“We fell in love but it was very difficult at first,” Xu Jing explains from the courtyard of the Fairmont Hotel in Nairobi.
“My family didn’t know much about Africa at all. They hadn’t even seen a Kenyan before so they were very worried.”
Henry Rotich – the Kenyan in question – was just as concerned.
The pair had fallen for each other after Henry was sent to China to learn Mandarin as part of his government job.
It took him many weeks to get his language skills good enough to meet Jing’s father over a nerve-filled lunch, at which he asked for his blessing.
“Her father didn’t say much so I was really worried about what he was thinking, whether or not he even liked the food we were serving him,” Henry recalls.
Apparently his mastery of Mandarin was enough: a decade later, the couple are living in the Kenyan capital, proud parents to two children.
Jing now teaches Mandarin at the Confucius Institute based at the University of Nairobi, one of an estimated 10,000 Chinese nationals who have moved to the East African state.
Their family provides one snapshot of the growing links between Chinese and Kenyans – propelled somewhat by China’s massive investment in the country.
It is a pattern seen across the continent. Back in 2000, China-Africa trade amounted to $10bn (£7bn). That figure is now believed to have crossed the $300bn mark.
Jing and Henry’s story is a success, but the relationship between the two peoples doesn’t always go so smoothly.
Along the Thika Road, a major new Chinese-built superhighway linking Nairobi to the industrial town of Thika, rumours of so-called “Thika babies” abound.
According to the whispers, Chinese construction workers have fathered hundreds of babies with local women, before disappearing into the ether.
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Media outlets even reported the story of a schoolgirl, pregnant with a worker’s baby, who was unable to identify him among the hundreds of other construction workers.
But for all the hysteria – there is even a song dedicated to the phenomenon – most Kenyans say they have never seen evidence of such children.
But that doesn’t stop some believing the rumours.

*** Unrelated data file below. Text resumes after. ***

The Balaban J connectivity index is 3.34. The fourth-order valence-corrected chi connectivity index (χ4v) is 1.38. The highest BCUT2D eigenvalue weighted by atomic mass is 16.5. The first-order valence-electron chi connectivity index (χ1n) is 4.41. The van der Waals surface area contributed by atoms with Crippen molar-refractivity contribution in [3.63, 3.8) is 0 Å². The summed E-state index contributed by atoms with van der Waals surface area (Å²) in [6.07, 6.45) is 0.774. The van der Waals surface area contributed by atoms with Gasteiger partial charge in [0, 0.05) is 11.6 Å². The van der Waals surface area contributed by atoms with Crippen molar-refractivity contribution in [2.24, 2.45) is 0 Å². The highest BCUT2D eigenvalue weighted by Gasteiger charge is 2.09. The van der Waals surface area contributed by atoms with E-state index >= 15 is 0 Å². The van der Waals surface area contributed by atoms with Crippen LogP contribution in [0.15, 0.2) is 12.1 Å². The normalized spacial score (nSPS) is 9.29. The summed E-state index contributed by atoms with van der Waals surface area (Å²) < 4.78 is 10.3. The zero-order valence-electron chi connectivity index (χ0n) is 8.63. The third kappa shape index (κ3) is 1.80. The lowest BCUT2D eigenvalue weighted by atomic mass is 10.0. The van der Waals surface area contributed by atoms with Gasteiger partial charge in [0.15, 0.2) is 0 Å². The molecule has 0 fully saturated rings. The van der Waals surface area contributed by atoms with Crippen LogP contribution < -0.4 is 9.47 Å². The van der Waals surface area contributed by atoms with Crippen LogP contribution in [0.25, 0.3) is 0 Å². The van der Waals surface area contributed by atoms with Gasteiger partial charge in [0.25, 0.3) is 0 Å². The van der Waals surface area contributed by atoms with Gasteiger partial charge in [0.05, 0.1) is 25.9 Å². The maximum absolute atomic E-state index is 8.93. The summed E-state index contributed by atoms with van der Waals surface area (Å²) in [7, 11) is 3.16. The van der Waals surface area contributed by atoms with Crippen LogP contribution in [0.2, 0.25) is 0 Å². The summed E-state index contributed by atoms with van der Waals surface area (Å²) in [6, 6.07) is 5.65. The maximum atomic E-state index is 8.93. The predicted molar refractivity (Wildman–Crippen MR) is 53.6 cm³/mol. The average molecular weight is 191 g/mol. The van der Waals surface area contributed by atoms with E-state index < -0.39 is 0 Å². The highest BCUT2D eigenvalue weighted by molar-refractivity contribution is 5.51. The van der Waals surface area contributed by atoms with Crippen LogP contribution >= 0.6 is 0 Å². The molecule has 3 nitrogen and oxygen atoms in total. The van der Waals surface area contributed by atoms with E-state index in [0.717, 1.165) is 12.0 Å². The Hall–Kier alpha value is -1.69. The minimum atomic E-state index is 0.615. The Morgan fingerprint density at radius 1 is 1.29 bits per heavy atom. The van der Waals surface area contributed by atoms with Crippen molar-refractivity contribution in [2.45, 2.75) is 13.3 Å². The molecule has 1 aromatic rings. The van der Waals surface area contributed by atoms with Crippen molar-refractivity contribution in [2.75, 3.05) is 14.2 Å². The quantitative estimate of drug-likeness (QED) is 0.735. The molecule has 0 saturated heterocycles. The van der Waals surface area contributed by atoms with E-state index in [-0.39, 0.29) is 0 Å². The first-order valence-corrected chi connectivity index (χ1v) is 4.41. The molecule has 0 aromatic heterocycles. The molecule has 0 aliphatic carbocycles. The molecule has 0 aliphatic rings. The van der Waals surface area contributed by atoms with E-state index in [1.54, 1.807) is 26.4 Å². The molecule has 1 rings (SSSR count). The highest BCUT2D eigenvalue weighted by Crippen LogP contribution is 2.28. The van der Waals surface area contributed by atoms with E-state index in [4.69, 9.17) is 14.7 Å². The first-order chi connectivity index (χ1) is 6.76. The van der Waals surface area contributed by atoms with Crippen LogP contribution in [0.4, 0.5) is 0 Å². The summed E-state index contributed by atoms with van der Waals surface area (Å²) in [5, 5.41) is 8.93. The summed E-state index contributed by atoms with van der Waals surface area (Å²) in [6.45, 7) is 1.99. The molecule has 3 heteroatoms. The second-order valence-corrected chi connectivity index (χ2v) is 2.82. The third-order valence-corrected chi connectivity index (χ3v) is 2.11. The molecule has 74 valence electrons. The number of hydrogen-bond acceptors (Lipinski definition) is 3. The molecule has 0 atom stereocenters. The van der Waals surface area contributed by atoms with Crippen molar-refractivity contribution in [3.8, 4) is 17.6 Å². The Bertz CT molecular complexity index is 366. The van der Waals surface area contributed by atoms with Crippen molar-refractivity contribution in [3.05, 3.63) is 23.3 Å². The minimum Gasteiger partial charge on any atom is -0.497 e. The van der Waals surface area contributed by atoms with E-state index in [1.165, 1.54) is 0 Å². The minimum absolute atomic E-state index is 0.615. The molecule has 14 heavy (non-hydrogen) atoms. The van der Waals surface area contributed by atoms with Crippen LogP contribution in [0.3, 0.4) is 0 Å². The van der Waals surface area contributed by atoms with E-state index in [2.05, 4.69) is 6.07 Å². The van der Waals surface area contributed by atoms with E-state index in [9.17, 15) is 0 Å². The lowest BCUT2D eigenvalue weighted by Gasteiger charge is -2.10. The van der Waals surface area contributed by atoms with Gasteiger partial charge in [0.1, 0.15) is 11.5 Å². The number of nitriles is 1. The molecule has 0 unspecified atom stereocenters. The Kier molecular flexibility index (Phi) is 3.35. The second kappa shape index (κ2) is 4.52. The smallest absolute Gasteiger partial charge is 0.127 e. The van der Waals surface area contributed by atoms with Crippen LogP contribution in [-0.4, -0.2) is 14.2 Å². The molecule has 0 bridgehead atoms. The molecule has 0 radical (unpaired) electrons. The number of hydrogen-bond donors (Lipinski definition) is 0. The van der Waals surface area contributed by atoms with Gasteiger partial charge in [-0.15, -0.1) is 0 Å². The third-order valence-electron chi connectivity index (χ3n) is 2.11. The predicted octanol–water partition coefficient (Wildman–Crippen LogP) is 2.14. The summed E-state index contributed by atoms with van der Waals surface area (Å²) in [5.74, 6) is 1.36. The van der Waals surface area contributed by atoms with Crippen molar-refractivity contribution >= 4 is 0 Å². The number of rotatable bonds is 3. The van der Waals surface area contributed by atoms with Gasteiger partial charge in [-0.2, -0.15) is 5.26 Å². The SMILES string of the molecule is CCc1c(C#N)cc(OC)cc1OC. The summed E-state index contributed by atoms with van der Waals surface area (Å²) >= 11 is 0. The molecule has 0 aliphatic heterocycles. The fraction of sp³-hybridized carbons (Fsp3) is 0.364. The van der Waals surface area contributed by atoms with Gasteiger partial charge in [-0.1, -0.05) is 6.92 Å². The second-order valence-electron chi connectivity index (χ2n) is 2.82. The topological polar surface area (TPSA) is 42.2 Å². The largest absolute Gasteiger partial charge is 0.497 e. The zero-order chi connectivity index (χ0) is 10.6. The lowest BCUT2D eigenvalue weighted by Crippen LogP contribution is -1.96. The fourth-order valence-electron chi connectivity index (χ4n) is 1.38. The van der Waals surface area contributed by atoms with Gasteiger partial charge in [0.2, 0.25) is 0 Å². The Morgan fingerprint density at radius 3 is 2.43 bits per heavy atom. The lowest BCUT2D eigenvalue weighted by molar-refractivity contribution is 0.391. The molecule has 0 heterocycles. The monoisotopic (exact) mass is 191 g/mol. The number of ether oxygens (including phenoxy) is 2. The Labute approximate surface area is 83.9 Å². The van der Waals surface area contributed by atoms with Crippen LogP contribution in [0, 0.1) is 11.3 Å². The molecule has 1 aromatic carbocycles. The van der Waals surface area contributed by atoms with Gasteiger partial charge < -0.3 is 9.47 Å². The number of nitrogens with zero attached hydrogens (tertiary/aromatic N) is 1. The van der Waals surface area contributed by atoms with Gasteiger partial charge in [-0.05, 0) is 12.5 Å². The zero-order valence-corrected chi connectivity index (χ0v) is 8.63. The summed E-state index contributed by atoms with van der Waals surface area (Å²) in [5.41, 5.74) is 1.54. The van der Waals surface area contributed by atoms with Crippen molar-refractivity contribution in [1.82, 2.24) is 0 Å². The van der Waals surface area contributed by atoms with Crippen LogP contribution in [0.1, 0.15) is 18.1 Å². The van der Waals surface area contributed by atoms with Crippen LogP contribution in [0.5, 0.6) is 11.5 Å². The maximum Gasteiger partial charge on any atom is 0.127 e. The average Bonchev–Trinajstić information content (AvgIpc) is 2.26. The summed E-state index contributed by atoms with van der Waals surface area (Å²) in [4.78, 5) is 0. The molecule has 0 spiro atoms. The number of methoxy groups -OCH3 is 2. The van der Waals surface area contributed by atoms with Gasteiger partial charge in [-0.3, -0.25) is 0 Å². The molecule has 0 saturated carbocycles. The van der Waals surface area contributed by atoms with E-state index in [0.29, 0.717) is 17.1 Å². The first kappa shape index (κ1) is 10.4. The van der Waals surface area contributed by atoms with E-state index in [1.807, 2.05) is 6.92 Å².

“I would say I’ve seen around 20… It’s very hush-hush as many of the Chinese fathers didn’t stick around,” Thatcher, a Kenyan-Chinese translator who lives close to the Thika Road, tells us.
“I think in 15 or 20 years’ time, when these children are all grown up and going to colleges, then we will know the true scale of it.”
‘African time is changing’
Disappearing fathers are not a problem in most Chinese-Kenyan homes, of course.
For Jing – who grew up during China’s one-child policy – it is sometimes the sheer abundance of family members that can be somewhat overwhelming.
“We are used to having big extended family and lots of big families coming to spend time with one another a lot,” Henry says. “We’re used to having say our nieces or nephews coming to stay with us for long periods of time.
“In China they don’t have that as much. Family may visit but for a shorter time and I don’t think that closeness with the extended family is the same.”
And there are other cultural difference, such as over attitudes to time.
Jinhua Lu, a consultant advising Chinese companies how to best operate in Kenya, says there are still barriers.
China and Kenya: In numbers
- Kenya: 580,000 km² (224,000 sq miles)
- China: 9,597,000 km² ( 3,700,000 sq miles)
GDP per head:
- Kenya: $3,500
- China: $16,600
Source: The World Factbook
“I hate to generalise but there is a notion that Kenyans take things more slowly,” he says. “They like to enjoy life and have a sense of community that the Chinese don’t have.
“The Chinese come here and just have the end goal in mind. They work long hours – they take very few breaks and will even work over weekends just to get the project done as quickly as possible.”
It is something Jing and Henry recognise.
“Yes it’s true Kenyans can be more relaxed about these things but Kenyans are changing… this concept of African time is changing. The pace of development is progressing well and people have many things to do – so we have many things to do in our time.”
And anyway, the civil servant adds, he has learnt to be on time: “Xu makes sure of it.”
And with more Chinese than ever before arriving in Kenya, larger efforts are being made to overcome the cultural gap.
The Confucius Institute – where Jing works – is one of the Chinese government-funded programmes which they hope will help smooth relations between Chinese and Kenyans.
For the Kenyans who study here, the hope is that they will go on to get well-paid jobs in Chinese companies. For the Chinese, this is a strong statement that the country plans to have strong ties with Kenya for the long run.
But the sight of a Chinese mother at the schoolgates still creates a bit of a stir.
“All the other mothers want to speak with Xu and all the children jump up and down and say: ‘It’s the Chinese mummy!'” Henry says with a broad grin.
“Our children look like ordinary Kenyans so when I go out with them, people ask what language is that they’re speaking?
“When I say: ‘Chinese’, they say… ‘What?! They can speak Chinese!’ They get so excited and everyone wants to ask us questions and become our friends.”
As for Jing, she sees Kenya as her future.
“I do miss China but Kenya is my home now,” she says. “Many of the Chinese who come here love this country and I think many of them will be here for a long time to come,” she concludes.